AI Applications in Tourism: Current Status and the Future Expectations

Last week I and a chance to be a part of a conference about Tourism and its different Tech and AI aspects. In Croatia, tourism is a significant industry, so it made sense to analyze some data and propose some conclusions.

In general, research from 2017 onwards is showing that Tourism, is not one of the top adopters of AI. Together with health care /about which I wrote a bit in my article about AI and Diabetes) and education, it was in the category of low adopters. If we are looking at the companies in a certain industry, it is observable that although there are some advancements, in comparison to others, the Tourism/Travel industry is lagging behind. That is unsurprisingly correlated with the level of investment, and future investment plans for different industries. Leading industries in both adoption and level of investment are high tech and telecommunications, automotive and financial services.

What is interesting is that if looking at the potential value AI can bring over other analytic techniques, Tourism/Travel is ranked first (according to McKinsey research). It is followed by transport and logistics, retail and automotive. Additionally, when looking at the cross-sector potential, to create additional value, again Tourism is again a frontrunner.

Researchers identified different areas of application, such as:

Facial recognition for fast and document free sign-ins and passes

Virtual reality — assess the ambiance & environment of the hotel

Chatbots — applied in Marriott hotels, Hyatt hotels, GRT hotels…

Robots — turning on the bedroom lights, turning off the television, handling systems to ensure the luggage is checked in automatically, and receiving the guests in a hotel

Language translators — allow travelers to converse with the local people in their language. Google Translate provides the audio speech services when the traveler clicks on the option, “Conversation mode”

Of course, we should not forget that AI is a both value-adding or value-destroying resource in its role in human experience encounters within service ecosystems. Recent research on AI highlights potential negative aspects. These aspects range from job loss to privacy concerns, machine ethics, security issues, and negative developments of potential superintelligence.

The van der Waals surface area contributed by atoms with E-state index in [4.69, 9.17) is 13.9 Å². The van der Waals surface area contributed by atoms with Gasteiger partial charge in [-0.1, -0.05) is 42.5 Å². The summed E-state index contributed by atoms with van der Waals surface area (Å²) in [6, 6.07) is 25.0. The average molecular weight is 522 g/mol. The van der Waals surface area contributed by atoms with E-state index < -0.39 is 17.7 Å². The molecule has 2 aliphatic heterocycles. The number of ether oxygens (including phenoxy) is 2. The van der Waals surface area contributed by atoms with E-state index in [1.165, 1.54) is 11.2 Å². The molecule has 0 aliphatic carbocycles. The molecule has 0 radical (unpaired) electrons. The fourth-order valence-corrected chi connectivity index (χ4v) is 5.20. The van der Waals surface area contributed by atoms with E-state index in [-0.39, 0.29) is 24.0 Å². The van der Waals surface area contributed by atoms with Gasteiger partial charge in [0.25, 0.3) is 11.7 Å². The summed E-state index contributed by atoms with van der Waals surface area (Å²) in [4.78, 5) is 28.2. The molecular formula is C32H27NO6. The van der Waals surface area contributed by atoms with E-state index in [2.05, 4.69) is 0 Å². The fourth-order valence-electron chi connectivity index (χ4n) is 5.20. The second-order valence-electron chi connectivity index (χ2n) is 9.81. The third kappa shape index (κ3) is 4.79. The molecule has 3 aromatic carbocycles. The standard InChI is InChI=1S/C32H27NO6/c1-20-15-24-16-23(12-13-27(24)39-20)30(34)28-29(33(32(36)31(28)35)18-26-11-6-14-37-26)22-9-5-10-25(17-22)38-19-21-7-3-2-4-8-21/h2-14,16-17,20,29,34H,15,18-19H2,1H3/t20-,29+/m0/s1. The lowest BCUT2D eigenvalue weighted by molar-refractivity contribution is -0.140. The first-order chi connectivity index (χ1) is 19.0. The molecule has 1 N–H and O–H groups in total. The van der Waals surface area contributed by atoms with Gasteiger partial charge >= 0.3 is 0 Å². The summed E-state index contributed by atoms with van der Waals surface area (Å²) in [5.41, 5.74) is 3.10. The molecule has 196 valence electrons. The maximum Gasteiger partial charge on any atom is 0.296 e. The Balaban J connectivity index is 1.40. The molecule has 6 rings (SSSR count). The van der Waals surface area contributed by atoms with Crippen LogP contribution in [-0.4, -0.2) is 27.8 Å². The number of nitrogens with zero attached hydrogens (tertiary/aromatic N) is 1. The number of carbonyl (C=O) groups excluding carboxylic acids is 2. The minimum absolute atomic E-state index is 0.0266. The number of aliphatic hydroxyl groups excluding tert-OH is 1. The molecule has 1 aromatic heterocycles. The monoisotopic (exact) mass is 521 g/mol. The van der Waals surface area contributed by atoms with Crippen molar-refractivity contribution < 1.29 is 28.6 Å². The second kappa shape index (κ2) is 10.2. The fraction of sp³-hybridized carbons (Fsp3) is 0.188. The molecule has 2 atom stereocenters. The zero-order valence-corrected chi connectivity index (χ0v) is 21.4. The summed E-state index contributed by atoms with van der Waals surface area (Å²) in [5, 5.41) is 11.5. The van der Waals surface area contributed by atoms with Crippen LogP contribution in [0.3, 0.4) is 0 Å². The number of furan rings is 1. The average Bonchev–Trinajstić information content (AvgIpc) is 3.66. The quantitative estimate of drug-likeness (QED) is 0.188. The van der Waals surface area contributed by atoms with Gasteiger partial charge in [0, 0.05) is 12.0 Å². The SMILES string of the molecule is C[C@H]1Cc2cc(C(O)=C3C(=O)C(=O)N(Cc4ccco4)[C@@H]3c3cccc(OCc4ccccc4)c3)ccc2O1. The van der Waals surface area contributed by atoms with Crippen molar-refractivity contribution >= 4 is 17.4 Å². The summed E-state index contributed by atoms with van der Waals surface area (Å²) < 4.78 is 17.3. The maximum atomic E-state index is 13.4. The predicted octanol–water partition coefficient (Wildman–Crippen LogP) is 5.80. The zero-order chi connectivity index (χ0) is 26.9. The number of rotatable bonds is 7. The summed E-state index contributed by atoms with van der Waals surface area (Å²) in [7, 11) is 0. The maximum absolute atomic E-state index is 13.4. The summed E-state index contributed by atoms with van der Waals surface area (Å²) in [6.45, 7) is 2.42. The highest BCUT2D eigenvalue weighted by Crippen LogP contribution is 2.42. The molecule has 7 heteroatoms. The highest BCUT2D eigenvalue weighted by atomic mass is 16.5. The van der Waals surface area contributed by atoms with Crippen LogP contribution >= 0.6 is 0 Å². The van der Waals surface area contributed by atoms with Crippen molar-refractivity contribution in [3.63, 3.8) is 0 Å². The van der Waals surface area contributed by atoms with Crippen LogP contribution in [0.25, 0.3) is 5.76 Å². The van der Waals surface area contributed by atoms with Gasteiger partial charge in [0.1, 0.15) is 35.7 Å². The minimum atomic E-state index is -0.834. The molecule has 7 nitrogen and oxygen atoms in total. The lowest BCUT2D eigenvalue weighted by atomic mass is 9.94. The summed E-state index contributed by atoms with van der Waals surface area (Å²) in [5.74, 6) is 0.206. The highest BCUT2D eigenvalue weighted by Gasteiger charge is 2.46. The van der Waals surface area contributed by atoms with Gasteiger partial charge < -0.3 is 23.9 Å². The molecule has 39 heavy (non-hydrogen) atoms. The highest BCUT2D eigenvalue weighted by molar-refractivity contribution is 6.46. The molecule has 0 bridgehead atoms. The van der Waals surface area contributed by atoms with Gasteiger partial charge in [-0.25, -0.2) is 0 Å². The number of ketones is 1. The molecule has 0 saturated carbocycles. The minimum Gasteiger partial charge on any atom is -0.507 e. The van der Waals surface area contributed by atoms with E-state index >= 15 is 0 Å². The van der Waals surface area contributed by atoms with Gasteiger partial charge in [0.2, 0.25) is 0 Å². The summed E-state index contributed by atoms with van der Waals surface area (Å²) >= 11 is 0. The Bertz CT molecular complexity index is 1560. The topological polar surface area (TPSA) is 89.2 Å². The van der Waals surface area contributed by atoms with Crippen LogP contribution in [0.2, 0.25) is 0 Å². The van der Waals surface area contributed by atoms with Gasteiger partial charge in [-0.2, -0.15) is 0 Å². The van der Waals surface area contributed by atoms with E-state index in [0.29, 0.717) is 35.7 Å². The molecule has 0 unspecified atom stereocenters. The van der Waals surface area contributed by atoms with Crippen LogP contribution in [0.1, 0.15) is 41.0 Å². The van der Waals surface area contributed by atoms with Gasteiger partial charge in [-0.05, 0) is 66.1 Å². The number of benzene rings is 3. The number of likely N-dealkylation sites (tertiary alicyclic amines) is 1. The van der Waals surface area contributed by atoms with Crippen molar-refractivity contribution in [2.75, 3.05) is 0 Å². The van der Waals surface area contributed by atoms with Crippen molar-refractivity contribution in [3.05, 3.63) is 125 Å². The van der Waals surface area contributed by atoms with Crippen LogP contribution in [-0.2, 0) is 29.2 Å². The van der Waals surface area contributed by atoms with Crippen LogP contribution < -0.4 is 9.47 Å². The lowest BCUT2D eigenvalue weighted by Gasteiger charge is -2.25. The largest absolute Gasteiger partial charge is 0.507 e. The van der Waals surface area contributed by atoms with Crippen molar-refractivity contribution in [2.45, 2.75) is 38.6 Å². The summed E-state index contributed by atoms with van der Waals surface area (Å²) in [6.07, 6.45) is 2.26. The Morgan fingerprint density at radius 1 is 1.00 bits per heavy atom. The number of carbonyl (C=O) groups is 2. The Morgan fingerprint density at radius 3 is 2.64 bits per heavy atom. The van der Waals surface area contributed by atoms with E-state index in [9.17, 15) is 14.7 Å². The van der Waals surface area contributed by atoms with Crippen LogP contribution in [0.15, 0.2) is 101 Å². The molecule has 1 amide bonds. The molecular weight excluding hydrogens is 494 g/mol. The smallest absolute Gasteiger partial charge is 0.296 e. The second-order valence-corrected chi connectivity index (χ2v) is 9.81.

Some researches identify 3 main focus areas:

Hospitality and Gastronomy (with check-ins and check-outs, smart rooms, back office management, etc.)

Destination Management Organization (Robots, Chatbots, assistance in the decision-making process, etc.)

Airports, Theme Parks, and others (service automation, tourist flow analysis, autonomous trolleys, etc.

Big data is of course a significant part of those projects. Tourism businesses use AI and big data to connect guests creatively and meet their expectations with personalized service. It enables tourism professionals to learn more about their customers, and the more they know the better experience they can offer to customers.

There are some downsides to that. Because of personalization, it could be difficult to appreciate services if only perfectly personalized ones are delivered. Some fear of loss of authenticity and that missing out on general offers might happen. It is not impossible that at the end of the cycle, as a response we could have AI-free destinations.

Fortunately, there is a number of applications already working in different segments that we mentioned, that could be used as an inspiration:

1. Vouch sells an AI-enabled digital concierge that’s designed to answer guest inquiries, make bookings and take room service orders — https://www.vouchconcierge.com/en/

2. Chatbots that are used by Airbnb, Booking.com, Skyscanner, and Expedia.

3. Travelstop that aims to simplify business travel with the help of its serverless SaaS platform, that’s designed to speed up the booking process, automate expense reporting and provide cost-saving insights — https://www.travelstop.com/

4. Hopper — optimal hotel prices and flights while offering users personalized recommendations about the most suitable time to book a flight — https://www.hopper.com/

5. Fooyo that creates customized itinerary planners that include real-time crowd monitoring for attractions and events — https://www.fooyo.sg/

6. Robots that were presented in the Hilton hotels, or at the Heathrow airport, or Henn Na hotel that only uses robots as personnel: https://www.hennnahotel.com/ginza/en/

7. And Mindtree who is monitoring your social engagement and using this data: https://www.mindtree.com/

8. SITA is used in airports for better baggage management: https://www.sita.aero/

We could conclude that the full potential of AI implementation across contemporary service ecosystems, particularly in the arena of tourism destination systems, is still far beyond reach.

But even more important is that there is immense potential for AI applications in Tourism and that every project starting now, will have a significant advantage over others who might come later. So my recommendation would be, to jump on that train as fast as possible. This is an especially good opportunity for the smaller countries like Croatia, since there is very limited competition, and initial investments and requirements are not as high as in other sectors.

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Aco Momcilovic

Aco Momcilovic

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Ph.D. Student. National AI Capital Researcher. Human Resoucres, Psychology, Entrepreneurship, MBA…